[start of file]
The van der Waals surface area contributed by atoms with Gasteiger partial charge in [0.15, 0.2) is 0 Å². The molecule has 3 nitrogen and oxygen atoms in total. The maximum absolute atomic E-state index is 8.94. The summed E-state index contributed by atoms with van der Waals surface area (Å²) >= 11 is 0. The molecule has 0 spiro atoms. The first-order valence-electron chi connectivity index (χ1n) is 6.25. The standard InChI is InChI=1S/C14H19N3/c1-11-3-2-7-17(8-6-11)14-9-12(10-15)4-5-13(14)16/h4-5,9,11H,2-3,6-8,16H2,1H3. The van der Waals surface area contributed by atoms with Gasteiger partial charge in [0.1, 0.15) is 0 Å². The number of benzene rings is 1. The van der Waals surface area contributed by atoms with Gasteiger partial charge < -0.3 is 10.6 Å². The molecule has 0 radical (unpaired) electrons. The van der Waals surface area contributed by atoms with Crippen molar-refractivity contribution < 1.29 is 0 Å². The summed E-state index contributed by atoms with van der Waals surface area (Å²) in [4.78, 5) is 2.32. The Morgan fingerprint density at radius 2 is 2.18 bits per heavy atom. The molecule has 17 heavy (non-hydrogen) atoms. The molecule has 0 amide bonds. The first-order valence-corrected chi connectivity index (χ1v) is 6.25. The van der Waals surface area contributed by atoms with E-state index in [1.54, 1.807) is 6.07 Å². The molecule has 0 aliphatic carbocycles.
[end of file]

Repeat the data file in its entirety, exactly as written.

The van der Waals surface area contributed by atoms with Gasteiger partial charge in [0.15, 0.2) is 0 Å². The molecule has 3 nitrogen and oxygen atoms in total. The maximum absolute atomic E-state index is 8.94. The summed E-state index contributed by atoms with van der Waals surface area (Å²) >= 11 is 0. The molecule has 0 spiro atoms. The first-order valence-electron chi connectivity index (χ1n) is 6.25. The standard InChI is InChI=1S/C14H19N3/c1-11-3-2-7-17(8-6-11)14-9-12(10-15)4-5-13(14)16/h4-5,9,11H,2-3,6-8,16H2,1H3. The van der Waals surface area contributed by atoms with Gasteiger partial charge in [0.1, 0.15) is 0 Å². The number of benzene rings is 1. The van der Waals surface area contributed by atoms with Gasteiger partial charge < -0.3 is 10.6 Å². The molecule has 0 radical (unpaired) electrons. The van der Waals surface area contributed by atoms with Crippen molar-refractivity contribution < 1.29 is 0 Å². The summed E-state index contributed by atoms with van der Waals surface area (Å²) in [4.78, 5) is 2.32. The Morgan fingerprint density at radius 2 is 2.18 bits per heavy atom. The molecule has 17 heavy (non-hydrogen) atoms. The molecule has 0 amide bonds. The first-order valence-corrected chi connectivity index (χ1v) is 6.25. The van der Waals surface area contributed by atoms with E-state index in [1.54, 1.807) is 6.07 Å². The molecule has 0 aliphatic carbocycles.